Use this URL to cite or link to this record in EThOS:
Title: Radical chemistry for selective modification of native residues in proteins
Author: Imiolek, Mateusz
ISNI:       0000 0005 0291 5332
Awarding Body: University of Oxford
Current Institution: University of Oxford
Date of Award: 2020
Availability of Full Text:
Access from EThOS:
Full text unavailable from EThOS. Please try the link below.
Access from Institution:
The chemical modification of proteins has provided a toolbox enabling many experiments in chemical biology. However, new strategies are required to be able to specifically target (hetero)aromatic residues. Fluorine atoms installed in proteins can serve as useful tags, but methods for efficient and selective chemical fluorination are limited. This thesis has explored the modification of native residues in proteins with fluoroalkyl radicals to address the shortage in current methodologies. The study began with the investigation of trifluoromethylation, using biocompatible oxidative generation of CF3 radicals from a sulfinate precursor, and resulted in a robust protocol for selective modification of tryptophan residues. Proteins modified with this minimally perturbing tag could be readily studied by protein observed 19F NMR. To evaluate possibility of 18F-trifluoromethylation, the automated radiosynthesis of the radical precursor was achieved, but unfortunately, the protein radiolabelling proceeded with a limited efficiency. On the other hand, the study of protein difluoroethylation, using the same radical generation system, revealed an unexpected N-modification of proteins, for which the mechanism was proposed (oxidative hydrolysis of fluoroalkyl sulfinates). To reduce this side reactivity, an improved fluoroalkylation protocol was developed, based on the photoredox activation of heteroaryl sulfones as radical precursors. The platform was used to study reactivity and selectivity trends of various fluoroalkyl radicals, which resulted in the detailed investigation of difluoromethylation. The preference for the formation of unstable difluoromethyl tryptophan products was used for the development of selective C-formylation of proteins, relying on a key step of the denaturative hydrolysis of the CF2H group. As such, a new method was established for the installation of a masked aldehyde, also serving as a minimal size fluorescent probe. Overall, the studies of radical fluoroalkylation of proteins yielded useful methods for modification of typically solvent inaccessible residues (specifically tryptophan), under-targeted in protein chemistry, with applications in protein observed NMR and bioconjugation.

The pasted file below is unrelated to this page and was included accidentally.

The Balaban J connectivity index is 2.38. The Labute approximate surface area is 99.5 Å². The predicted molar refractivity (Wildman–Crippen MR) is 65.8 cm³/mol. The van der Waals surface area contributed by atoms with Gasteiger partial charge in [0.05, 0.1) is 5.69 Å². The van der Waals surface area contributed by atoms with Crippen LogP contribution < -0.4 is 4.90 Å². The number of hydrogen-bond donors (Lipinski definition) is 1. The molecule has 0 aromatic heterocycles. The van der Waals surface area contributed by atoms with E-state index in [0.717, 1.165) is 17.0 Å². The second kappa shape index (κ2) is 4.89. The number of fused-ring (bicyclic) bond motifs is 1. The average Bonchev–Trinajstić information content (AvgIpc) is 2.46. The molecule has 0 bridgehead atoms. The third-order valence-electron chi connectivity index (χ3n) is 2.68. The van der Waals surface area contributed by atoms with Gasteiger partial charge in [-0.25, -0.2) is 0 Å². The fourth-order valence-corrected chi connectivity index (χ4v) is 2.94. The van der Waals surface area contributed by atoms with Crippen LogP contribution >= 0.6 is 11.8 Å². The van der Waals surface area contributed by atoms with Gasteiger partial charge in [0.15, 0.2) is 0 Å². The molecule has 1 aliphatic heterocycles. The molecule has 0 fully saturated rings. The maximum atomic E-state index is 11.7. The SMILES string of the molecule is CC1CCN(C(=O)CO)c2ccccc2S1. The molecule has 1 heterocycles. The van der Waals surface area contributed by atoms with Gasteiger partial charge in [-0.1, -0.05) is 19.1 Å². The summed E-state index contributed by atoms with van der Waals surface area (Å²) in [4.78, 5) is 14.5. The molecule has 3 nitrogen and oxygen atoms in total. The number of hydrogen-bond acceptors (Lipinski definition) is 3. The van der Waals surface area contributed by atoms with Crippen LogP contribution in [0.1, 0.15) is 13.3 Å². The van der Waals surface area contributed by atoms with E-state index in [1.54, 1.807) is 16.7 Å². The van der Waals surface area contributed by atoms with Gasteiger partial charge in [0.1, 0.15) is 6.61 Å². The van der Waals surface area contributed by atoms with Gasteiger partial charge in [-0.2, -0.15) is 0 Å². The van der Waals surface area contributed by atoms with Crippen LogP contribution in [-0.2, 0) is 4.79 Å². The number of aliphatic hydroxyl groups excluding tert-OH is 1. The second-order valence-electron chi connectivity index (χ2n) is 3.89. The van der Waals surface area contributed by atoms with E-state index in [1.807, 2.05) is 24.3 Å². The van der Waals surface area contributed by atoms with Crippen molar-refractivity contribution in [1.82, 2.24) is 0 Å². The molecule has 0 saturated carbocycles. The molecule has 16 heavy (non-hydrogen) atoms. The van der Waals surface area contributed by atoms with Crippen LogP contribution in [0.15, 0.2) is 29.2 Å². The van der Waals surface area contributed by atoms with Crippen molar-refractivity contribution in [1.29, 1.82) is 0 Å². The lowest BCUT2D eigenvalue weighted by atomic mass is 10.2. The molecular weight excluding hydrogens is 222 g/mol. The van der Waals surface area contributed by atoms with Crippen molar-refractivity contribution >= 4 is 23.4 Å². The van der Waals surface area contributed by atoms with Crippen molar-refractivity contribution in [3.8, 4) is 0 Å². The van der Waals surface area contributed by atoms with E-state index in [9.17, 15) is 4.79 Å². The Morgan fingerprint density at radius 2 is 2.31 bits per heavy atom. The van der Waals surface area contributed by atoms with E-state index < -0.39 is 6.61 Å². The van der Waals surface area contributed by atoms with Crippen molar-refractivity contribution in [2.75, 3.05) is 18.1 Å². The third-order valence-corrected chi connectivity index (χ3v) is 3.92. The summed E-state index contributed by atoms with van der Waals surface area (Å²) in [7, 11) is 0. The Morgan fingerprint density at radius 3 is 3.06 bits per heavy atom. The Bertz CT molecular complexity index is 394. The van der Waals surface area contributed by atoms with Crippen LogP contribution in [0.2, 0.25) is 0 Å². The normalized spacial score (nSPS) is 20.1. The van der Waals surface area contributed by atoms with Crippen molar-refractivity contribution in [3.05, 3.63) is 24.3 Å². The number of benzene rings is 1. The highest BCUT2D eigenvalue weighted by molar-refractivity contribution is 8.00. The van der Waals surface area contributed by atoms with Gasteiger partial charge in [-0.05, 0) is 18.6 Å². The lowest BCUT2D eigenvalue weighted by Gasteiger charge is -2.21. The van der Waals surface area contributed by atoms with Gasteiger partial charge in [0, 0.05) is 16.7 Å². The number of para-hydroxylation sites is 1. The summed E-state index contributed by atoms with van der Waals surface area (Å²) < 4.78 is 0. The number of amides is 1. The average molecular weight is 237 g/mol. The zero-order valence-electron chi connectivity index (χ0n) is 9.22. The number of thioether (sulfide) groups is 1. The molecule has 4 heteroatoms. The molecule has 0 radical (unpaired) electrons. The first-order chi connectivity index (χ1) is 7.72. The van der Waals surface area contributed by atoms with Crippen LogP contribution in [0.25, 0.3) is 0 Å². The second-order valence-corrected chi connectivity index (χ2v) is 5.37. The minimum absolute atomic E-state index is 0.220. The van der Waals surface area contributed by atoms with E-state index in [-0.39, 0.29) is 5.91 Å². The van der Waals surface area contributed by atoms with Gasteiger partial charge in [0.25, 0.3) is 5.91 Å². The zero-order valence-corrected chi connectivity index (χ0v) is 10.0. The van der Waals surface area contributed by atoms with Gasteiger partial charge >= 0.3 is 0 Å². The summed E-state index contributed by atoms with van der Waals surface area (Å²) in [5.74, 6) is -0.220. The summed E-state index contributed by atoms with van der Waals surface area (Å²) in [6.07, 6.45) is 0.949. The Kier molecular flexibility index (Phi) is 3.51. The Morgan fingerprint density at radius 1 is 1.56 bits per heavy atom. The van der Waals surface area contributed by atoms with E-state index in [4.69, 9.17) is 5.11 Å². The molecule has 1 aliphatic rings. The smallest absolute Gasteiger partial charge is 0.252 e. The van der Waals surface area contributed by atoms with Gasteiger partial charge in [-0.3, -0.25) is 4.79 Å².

Supervisor: Gouverneur, Veronique ; Davis, Benjamin Sponsor: Horizon 2020
Qualification Name: Thesis (Ph.D.) Qualification Level: Doctoral
EThOS ID:  DOI: Not available
Keywords: Protein chemistry ; Organic Chemistry ; Chemical Biology